What a treasure this will be for us and those who follow us in the future.

Image: Artists of Sydney Dance Company in a promotional shot for Graeme Murphy’s Salomé. Photo © Lois Greenfield

Sydney Dance Company's Salome, choreography by Graeme Murphy. Photo by Lois Greenfield

A teaser for this project is at this link.

  • Pamela Vincent and the Rambert tour to Australasia

Here is another image from the Pamela Vincent album of photographs from the Ballet Rambert’s tour to Australia and New Zealand 1947–1949. Pamela Vincent was courted in Australia by Douglas Whittaker, principal flute player in the orchestra that accompanied the Rambert company. They married in England.

Ballet Rambert in Australia. Horseriding excursion, 1948

  • British Library and Serge Diaghilev

I was interested to find this link to a comment on Serge Diaghilev’s interest, which grew in intensity towards the end of his life, in rare books.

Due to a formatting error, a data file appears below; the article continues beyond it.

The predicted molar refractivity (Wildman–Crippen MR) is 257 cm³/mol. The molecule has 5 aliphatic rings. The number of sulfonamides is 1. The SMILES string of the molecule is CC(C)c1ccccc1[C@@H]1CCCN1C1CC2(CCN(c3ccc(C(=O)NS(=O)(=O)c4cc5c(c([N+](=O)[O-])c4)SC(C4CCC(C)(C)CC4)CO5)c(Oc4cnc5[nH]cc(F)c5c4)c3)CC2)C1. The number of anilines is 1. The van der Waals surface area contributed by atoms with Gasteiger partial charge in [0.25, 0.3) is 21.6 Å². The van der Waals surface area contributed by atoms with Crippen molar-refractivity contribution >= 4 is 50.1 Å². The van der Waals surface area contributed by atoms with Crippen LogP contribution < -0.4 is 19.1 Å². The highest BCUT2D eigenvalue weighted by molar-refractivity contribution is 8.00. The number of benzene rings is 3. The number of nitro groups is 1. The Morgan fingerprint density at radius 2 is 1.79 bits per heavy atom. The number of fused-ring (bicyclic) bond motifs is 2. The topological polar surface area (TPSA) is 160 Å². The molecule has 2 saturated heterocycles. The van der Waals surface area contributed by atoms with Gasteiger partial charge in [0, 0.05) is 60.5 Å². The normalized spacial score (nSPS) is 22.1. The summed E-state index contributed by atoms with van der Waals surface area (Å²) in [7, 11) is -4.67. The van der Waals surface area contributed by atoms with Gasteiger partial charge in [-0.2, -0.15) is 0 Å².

• Press for May 2014 [Online links to press articles in The Canberra Times no longer available]

‘Fresh flavour but a little flat’. Review of Don Quixote, Imperial Russian Ballet. The Canberra Times, 7 May 2014, ARTS p. 8.

Michelle Potter, 31 May 2014

Dance diary. February 2014

  • Michelle Ryan

In February I had the pleasure and privilege of recording an oral history interview with Michelle Ryan for the National Library’s Oral History and Folklore Collection. Ryan is currently artistic director of the Adelaide-based Restless Dance Theatre.